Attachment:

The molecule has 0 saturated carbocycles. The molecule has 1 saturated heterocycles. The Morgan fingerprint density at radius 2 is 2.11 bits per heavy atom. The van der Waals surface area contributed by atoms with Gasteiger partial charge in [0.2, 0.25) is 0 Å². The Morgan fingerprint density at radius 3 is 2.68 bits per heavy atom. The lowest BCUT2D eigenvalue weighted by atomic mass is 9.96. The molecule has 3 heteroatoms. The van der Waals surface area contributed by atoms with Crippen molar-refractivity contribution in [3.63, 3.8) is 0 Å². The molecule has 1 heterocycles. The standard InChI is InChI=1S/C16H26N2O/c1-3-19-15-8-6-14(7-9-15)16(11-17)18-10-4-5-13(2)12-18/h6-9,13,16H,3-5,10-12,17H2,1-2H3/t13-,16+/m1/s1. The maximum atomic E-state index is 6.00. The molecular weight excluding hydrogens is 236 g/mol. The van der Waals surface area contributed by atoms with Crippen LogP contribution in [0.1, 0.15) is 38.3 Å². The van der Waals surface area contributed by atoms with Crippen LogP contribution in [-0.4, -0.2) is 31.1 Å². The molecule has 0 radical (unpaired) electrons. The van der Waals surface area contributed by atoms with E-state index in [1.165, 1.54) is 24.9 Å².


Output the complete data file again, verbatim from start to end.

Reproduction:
The molecule has 0 saturated carbocycles. The molecule has 1 saturated heterocycles. The Morgan fingerprint density at radius 2 is 2.11 bits per heavy atom. The van der Waals surface area contributed by atoms with Gasteiger partial charge in [0.2, 0.25) is 0 Å². The Morgan fingerprint density at radius 3 is 2.68 bits per heavy atom. The lowest BCUT2D eigenvalue weighted by atomic mass is 9.96. The molecule has 3 heteroatoms. The van der Waals surface area contributed by atoms with Crippen molar-refractivity contribution in [3.63, 3.8) is 0 Å². The molecule has 1 heterocycles. The standard InChI is InChI=1S/C16H26N2O/c1-3-19-15-8-6-14(7-9-15)16(11-17)18-10-4-5-13(2)12-18/h6-9,13,16H,3-5,10-12,17H2,1-2H3/t13-,16+/m1/s1. The maximum atomic E-state index is 6.00. The molecular weight excluding hydrogens is 236 g/mol. The van der Waals surface area contributed by atoms with Crippen LogP contribution in [0.1, 0.15) is 38.3 Å². The van der Waals surface area contributed by atoms with Crippen LogP contribution in [-0.4, -0.2) is 31.1 Å². The molecule has 0 radical (unpaired) electrons. The van der Waals surface area contributed by atoms with E-state index in [1.165, 1.54) is 24.9 Å².